• Jessica says:

      To clarify…. I believe in grace. I absolutely do not believe in mixing the law with The Gospel. So, on that, we agree. 🙂

    • Mel Wild says:

      Thanks for your honest comments, Jessica. It would take a whole book to answer your questions properly. 🙂 I totally agree that we’re not to seek a perfectly comfortable life, and we are to overcome every trial in Christ (John 16:33). We seek the Kingdom first, but in the Kingdom is power to heal and set the captives free. Jesus certainly didn’t live a comfortable life but He did heal everyone He prayed for. He never once asked His Father if it was His will to do so. In Jesus, we see the Father’s will.

      We need to overcome the myths we’ve been taught about God. He never makes anyone sick, nor does He pick who will be sick and who will be healed. That would make Him a cruel father if he did so. He is no respecter of persons. Why people are not healed is because of a lot of other factors that go beyond commenting here. But one thing you can be certain of, it’s not God will that’s stopping it.

      If I need to, I will take a Tylenol for minor aches and pains. I’m not against that. But healing and miracles are not just to give us a pain-free life, but to show that the Kingdom of God has come to man (Luke 11:20), to demonstrate that we have a good Father who loves His children, and to show that disease and torment does not come from God but from the enemy.

      I did an extensive study in the New Testament about suffering several years ago. There’s nothing that says we will avoid suffering persecution. But it never once attributes this suffering with sickness. Paul’s thorn in the flesh was persecution from either a person or perhaps an angelic being. He called it a messenger of Satan (Greek word: angelos) who was coming against him. It was not a sickness, contrary to popular Western teaching.

      There are many Christians in places in the world who are suffering under severe persecution, but those who know who they are in Christ are also healing the sick, casting out demons, raising the dead, seeing miracles. They don’t do it by asking for permission, but by using their authority in Christ. God didn’t put a condition on this. He said believers will lay hands on the sick and they will recover (Mark 16:18). He told us to do likewise. Jesus did it perfectly, while Paul, and we, have not done it perfectly. But not having perfect results does not change the truth. There’s too many passages that emphatically tell us to use the authority we’ve been given. And there are other factors that prevent God’s will for healing but go beyond commenting here.

      We also have to be careful we don’t read the Bible indiscriminately. In other words, not reading the Old Testament through the lens of the cross and New Covenant. We are under a very different covenant than Job. We have authority over spiritual powers that he did not have. We are seated with Christ in heavenly places, he was not. He was a victim of these powers, but Jesus gave us His authority so we don’t have to be a victim. But we do empower whatever we believe (Matt.8:13). While Job had great faith, he is not our example. Jesus is our example. And as He is, so are we supposed to be in this world (1 John 4:17).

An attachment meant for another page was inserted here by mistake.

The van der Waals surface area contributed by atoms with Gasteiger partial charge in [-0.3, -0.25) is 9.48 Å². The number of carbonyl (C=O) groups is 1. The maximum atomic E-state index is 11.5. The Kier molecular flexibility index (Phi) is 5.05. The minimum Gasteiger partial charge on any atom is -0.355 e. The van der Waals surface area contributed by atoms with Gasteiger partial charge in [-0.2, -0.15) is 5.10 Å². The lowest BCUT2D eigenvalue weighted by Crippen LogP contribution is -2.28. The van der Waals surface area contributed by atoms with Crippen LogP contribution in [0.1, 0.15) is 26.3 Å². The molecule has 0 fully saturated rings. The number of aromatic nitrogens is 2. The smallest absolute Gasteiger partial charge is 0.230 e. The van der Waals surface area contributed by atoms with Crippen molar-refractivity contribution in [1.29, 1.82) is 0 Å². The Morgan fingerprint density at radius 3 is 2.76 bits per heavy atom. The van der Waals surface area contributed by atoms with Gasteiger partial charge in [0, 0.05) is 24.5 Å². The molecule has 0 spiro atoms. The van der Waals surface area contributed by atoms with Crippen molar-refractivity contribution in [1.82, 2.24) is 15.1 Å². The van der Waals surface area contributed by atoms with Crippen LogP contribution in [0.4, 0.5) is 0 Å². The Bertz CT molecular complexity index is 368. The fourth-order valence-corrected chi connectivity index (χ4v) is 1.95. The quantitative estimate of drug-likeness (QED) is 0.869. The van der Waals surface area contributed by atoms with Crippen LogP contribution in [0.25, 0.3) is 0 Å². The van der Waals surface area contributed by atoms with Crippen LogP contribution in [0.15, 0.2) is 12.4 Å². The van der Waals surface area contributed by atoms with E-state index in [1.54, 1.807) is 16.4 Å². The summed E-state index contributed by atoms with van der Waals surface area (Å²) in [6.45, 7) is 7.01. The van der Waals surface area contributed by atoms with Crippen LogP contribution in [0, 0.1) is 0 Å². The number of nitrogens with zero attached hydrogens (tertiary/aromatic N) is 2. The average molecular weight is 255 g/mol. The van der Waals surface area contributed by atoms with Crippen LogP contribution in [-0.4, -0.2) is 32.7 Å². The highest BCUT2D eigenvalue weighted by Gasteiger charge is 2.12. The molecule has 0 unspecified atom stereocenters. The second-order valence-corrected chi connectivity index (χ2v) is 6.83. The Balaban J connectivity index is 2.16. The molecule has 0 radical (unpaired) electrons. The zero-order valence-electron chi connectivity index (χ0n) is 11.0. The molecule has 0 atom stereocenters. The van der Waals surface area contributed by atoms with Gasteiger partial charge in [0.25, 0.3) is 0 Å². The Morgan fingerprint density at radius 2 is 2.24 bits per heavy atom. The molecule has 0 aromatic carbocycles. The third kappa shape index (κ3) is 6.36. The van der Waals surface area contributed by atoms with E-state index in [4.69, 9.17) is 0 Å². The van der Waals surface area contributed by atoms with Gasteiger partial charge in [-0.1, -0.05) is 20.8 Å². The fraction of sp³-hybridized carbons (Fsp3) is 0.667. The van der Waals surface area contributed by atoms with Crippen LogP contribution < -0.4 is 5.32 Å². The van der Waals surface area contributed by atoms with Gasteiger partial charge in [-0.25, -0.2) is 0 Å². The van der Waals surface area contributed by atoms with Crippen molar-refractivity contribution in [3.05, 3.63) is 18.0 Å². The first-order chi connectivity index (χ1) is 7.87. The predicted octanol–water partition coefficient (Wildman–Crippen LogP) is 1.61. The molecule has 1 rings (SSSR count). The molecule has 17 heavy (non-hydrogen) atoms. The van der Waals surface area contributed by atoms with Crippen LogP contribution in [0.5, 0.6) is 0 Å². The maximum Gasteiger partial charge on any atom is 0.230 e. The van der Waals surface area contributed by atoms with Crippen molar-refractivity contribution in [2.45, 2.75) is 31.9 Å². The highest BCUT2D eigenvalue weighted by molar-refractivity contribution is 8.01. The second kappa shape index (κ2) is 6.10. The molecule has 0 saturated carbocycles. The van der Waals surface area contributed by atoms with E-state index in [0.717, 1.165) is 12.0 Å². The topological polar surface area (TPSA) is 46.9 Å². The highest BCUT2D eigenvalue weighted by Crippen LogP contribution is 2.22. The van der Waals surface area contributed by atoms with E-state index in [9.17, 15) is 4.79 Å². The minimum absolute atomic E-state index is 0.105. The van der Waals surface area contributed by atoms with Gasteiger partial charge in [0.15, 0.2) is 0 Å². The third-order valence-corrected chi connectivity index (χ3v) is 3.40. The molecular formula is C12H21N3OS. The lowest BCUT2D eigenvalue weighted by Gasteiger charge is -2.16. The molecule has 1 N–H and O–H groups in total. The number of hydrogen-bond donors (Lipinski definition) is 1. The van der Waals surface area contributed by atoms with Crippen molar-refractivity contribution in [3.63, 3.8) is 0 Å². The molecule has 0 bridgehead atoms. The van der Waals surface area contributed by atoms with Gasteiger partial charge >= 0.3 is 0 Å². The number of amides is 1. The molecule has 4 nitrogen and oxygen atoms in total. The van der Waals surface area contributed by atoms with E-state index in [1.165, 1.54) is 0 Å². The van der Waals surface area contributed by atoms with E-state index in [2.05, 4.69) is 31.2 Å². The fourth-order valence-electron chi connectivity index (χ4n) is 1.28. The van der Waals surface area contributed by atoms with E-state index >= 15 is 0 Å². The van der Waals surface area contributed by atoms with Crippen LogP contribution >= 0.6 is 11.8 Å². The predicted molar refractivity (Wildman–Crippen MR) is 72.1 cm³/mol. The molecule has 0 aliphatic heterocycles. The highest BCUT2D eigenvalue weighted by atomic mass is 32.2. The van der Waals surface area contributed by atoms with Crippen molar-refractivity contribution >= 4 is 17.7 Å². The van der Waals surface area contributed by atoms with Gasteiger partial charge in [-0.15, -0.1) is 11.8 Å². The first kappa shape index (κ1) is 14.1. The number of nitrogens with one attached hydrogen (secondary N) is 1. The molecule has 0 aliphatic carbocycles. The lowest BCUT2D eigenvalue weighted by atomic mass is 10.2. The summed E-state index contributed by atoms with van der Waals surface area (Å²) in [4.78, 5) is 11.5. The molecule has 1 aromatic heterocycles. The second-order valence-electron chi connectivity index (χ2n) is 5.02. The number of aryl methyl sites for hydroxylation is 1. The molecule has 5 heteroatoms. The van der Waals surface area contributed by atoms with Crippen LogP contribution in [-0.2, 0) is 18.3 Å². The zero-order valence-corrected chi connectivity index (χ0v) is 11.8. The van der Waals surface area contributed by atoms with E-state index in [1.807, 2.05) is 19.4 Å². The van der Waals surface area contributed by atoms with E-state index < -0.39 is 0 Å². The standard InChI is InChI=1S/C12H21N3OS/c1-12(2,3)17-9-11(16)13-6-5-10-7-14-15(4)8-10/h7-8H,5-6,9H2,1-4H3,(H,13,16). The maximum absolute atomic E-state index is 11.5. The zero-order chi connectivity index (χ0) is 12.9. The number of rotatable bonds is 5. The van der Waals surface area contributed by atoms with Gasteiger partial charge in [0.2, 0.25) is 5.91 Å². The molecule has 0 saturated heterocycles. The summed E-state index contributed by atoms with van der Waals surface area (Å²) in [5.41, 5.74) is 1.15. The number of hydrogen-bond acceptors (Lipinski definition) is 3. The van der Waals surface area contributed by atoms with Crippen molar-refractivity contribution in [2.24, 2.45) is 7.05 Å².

We, in the West, do need to change our perspective. We’ve abdicated our role as sons in God’s Kingdom on the earth. We’ve dumbed down what God says in His Word to our experience (people not getting healed, etc.) instead of bringing our experience up to what God says in His Word. We’re supposed to be doing what Jesus did and greater things (John 14:12). Either we believe Jesus or we believe what we’ve been taught by people who don’t believe this. And this is not for ourselves but to show God’s goodness. Jesus revealed the Father’s will by healing the sick. Paul said his preaching was not with words but by the power of the Spirit (1 Cor.2:2-4). We in the West do the opposite. This is what needs to change in our popular Christian paradigm.

      Again, you bring up important points that we should be wrestling with that cannot be adequately answered here. I hope what I’m trying to say makes sense. Blessings to you.

  18. Ben says:

    I totally understand the identifying with Jesus as already crucified with Him but what do you believe Romans 8:13 and Colossians 3:5 are trying to say in a practical day to day meaning? Because yeah it seems silly to daily try to kill something that’s dead but it says to do that in those verses. Maybe you could help me understand some of that? I’ve had some difficulty understanding these verses.

    • Mel Wild says:

      Thank you for you question, Ben. It’s really all about renewing our mind to not only believe in Jesus, but believe like Jesus. We walk in our new nature, seeing Christ and Him crucified in us (1 Cor.2:2). We actually believe that we died and our life is Christ’s life (Gal.2:20; Col.3:3). It’s an active daily decision to believe what we don’t see. This is our only life in Christ. We DECIDE to live by the power of the Spirit by faith, instead of living by our own power (flesh). This is why it requires renewing our mind. We’re used to eating from the Tree of the Knowledge of Good and Evil (flesh), now we’re learning to live by the Tree of Life (Jesus).

      To Paul, sin was a foreign body and totally alien to our new nature. It doesn’t belong to us anymore. In Romans 6:12, he says (CAPS added), “Therefore do not LET sin reign in your mortal body, that you should obey it in ITS lusts.” Obviously, he’s saying that sin is something foreign to us (its lusts) and that we have the choice to let in or not. It’s not by our willpower but by what we believe about ourselves in Christ.

      Think of sin like bad dog who’s barking outside your door and wants in, but every time you let him in, he makes a big mess of your house. What is the answer? It’s very simple. You don’t let him in! Let him bark. We know by faith that he does not have to come in, and he will go away when he gets the hint that we don’t believe he has control over us anymore. This is why we must understand Romans 6 before chapters 7 and 8. We consider (reckon) ourselves dead to sin and alive to Christ. It’s not by our power, but by our faith in the finished work of Christ on the cross. We abide in Christ’s life instead of powerless, victim-minded sin-consciousness, fear and shame.

      Therefore, what Romans 8:13 and Col.3:5 are talking about is living according to our new nature, according to the Spirit instead of going back to the old way, trying harder by self-effort. It’s not effort at all, it’s faith. And acknowledging Christ’s overcoming power in us is effectual (Philemon 1:6). Hope that makes sense. Blessings.

  19. Pingback: Did Paul consider himself a sinner? | In My Father's House